Life was good!
Till the time we took on the mandate for a political party!
Leaving behind new learnings, as indeed a rude lesson on ‘how not to do business’.
Those, however, were exciting days, particularly in the political firmament.
New alliances were being formed, and as the state elections approached, there was nothing else that media wrote about, but politics!
However, peace reigned at the firm I then called home, in Pune.
One day, a gentleman with a beard, dressed in crisp kurta pyjamas, walked into the office to see the owner, who was out for a meeting. However, the visitor insisted on waiting.
The owner walked in half an hour later, and took the visitor to his cabin.
10 minutes later, I was asked to join them. I was also introduced to Mr ‘XX’.
Introductions done, I was told that the firm would be doing a political advertising campaign for the newly formed.
Requirement: 6-7 ads – all in Marathi. Across Maharashtra. In regional media.
I was flustered. Because I had no clue about the importance of regional media then. As indeed I had no clue as to the functioning of political parties☺.
The next 2 days saw three meetings with:
- The client and two of his colleagues
- A research firm for an insight into what people felt in areas like Nanded
- A famous creative director
The client meeting ended with us agreeing to show them the creative approach in a week.
The research firm was browbeaten into getting us top line findings from 6 districts of Maharashtra in the next 4 days.
The creative director, after much persuasion, agreed to do the campaign and deliver in 2 days (he was reluctant in the beginning, because he had major ideological differences with the coalition partners – our client).
We started discussions with the media chosen for the campaign (social media was non-existent those days). That is when I learnt that all media was charging a premium on political ads. Not just that, they asked for payment in advance for every ad (though we were a media accredited firm).
So, it was back to the client, who had yet to see the creatives, and was reluctant to pay in advance. The owner, however, was clear. NO ADVANCE. NO CAMPAIGN. NO CLIENT.
It took me the better part of two days, and a trip with the client to Mumbai to meet his party bosses, for them to agree to the advance payment.
One hurdle taken care of!
Research came in; creatives were developed, and presented to the client.
Barring minor changes, the client in Pune approved the campaign. However, I had to travel to Mumbai once again to get the final sign off from the ‘bosses’. This, too, happened.
Another hurdle crossed.
One week before the campaign launch, the client told me that I would have to go to Mumbai before every ad was released, and collect the money.
The first trip to Mumbai was incident free. I reached VT station with my empty suitcase, and went to the party office. The money was handed over. The suitcase filled. And me back in the Deccan Queen to Pune.
The entire return journey was a ‘nightmare’. I had never carried so much money in my life. I was unable to let the suitcase out of my sight, and obviously, was unable to even go to the loo!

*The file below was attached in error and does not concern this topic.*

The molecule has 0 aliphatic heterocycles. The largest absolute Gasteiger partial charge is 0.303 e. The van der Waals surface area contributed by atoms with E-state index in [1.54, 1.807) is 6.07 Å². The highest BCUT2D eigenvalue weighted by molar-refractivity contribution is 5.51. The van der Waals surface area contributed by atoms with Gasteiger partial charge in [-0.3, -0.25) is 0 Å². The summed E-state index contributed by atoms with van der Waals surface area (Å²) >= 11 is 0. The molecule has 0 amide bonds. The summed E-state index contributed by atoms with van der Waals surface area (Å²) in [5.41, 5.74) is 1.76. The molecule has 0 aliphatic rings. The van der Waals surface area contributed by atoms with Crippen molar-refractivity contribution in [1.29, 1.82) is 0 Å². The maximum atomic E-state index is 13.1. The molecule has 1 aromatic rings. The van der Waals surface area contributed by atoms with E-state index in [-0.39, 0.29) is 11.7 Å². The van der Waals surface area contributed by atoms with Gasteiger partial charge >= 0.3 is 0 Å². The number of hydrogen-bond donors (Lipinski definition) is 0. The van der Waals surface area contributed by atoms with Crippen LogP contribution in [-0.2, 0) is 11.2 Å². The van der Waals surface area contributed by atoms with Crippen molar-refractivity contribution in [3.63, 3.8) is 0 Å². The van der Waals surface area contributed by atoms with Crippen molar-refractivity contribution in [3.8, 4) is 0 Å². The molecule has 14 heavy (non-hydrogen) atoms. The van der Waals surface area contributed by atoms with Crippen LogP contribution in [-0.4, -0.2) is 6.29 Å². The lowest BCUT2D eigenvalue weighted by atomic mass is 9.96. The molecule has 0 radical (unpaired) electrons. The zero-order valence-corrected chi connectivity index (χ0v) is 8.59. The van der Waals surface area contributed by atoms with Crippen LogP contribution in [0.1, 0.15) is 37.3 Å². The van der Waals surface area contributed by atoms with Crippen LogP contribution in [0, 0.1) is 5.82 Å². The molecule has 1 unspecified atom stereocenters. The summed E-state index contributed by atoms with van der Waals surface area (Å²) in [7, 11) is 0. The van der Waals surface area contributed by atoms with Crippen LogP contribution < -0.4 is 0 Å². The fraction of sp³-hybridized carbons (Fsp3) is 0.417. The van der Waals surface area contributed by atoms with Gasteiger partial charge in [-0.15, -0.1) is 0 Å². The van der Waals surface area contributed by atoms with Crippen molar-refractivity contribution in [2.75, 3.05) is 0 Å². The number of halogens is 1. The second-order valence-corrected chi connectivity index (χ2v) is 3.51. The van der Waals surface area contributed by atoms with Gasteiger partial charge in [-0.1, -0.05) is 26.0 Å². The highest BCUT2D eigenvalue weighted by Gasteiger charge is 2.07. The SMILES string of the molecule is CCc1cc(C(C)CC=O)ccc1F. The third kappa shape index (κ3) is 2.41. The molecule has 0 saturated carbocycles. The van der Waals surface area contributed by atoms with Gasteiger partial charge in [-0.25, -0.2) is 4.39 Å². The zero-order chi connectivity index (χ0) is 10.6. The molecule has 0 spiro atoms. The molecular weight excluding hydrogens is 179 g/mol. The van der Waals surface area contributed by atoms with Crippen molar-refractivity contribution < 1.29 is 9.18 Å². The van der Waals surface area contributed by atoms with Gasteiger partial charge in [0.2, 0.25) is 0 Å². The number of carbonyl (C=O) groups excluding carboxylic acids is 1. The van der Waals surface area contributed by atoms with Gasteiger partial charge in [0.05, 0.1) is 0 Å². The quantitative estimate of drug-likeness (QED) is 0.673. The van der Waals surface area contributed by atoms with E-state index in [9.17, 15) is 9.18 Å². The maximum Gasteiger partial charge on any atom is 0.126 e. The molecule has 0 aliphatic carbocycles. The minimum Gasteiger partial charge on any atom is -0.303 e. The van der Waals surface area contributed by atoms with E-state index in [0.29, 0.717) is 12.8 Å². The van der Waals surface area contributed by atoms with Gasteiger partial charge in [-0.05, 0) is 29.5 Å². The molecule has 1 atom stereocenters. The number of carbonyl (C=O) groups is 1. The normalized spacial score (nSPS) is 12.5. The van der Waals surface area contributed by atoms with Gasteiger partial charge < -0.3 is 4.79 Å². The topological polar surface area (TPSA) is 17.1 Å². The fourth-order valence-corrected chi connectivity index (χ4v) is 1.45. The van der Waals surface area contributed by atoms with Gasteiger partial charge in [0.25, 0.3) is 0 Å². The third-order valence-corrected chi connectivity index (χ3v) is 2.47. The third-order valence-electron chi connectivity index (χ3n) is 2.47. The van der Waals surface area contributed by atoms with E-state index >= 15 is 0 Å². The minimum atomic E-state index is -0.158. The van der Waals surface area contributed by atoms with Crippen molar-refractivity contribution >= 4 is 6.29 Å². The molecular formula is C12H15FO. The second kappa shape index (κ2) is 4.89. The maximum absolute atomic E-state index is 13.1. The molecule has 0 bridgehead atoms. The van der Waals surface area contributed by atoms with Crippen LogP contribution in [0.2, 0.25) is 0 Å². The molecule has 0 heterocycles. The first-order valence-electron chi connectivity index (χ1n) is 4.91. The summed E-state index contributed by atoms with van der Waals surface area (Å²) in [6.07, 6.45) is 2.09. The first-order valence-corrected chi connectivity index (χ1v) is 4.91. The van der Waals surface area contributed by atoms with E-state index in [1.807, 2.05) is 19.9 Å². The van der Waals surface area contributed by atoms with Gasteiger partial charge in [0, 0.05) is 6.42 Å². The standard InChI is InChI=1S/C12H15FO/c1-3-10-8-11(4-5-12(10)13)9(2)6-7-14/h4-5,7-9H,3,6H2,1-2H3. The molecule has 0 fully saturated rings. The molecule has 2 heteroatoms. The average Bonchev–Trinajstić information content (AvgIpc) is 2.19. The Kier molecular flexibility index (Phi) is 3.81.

Reached Pune. Handed over the money. First ad published.
Five more trips to Mumbai with an empty suitcase. Four of them uneventful.
The fifth trip was the kicker.
I reached the party’s office, only to be told that I needed to go to Thane to meet the treasurer. Off I went from VT to Thane. There, I was told that I would be paid the next day.
Naturally, I missed my train. Stayed over at the party’s guesthouse in Dadar.
The stress about the money ensured no sleep.
Next morning at 10, the party boss appeared.
‘I don’t think we can pay you’, he said.
Seeing the expression on my face, he added… ‘ You have not donated anything to the party. So we will keep the balance as a donation from your firm.’
I honestly did not know how to react. It was not my money, and the publications needed to be paid.
I just told the party boss, ‘Sir, it would be better if you spoke to my MD. He is the only one who can decide’.
Party boss called the owner. And said exactly what he had told me. Then the owner wanted to speak to me, so the phone was handed over.
‘Atul, I don’t like this. But in the worst case scenario, reduce the amount by the media commission we would have earned. No more.’
Looking at my face (I was in tears by then), the party boss softened up a little. The amount payable was reduced by the media commission, and I took the train back to Pune with the rest of the money.
The last ad was released. The voting took place, and this new coalition made huge inroads into the Vidhan Sabha.
It was also the day that I swore to myself never to handle advertising for political parties again. I have been lucky. In 2014, we turned one similar mandate down.
Stay away from political advertising, if you can resist the money
- Know if you are a good businessman. I am not!
- Maintain relationships. That’s our business. The relationships I made with the political party helped me in other ways…but that’s another story.
The views and opinions published here belong to the author and do not necessarily reflect the views and opinions of the publisher.
Atul…Parts of the story sound familiar having gone through them in my life. Tech magazine, getting a well known political figure to speak at our awards show based on which we had got a plum sponsor, steep demands on us to get other top media to attend, they offered to offset some of the costs, I got into a mess, they didn’t honor their word, instead ask for donation to party fund, and I land up at a desolate farmhouse clutching a diaper-pack sized bag containing contents printed by RBI/ Mint of India.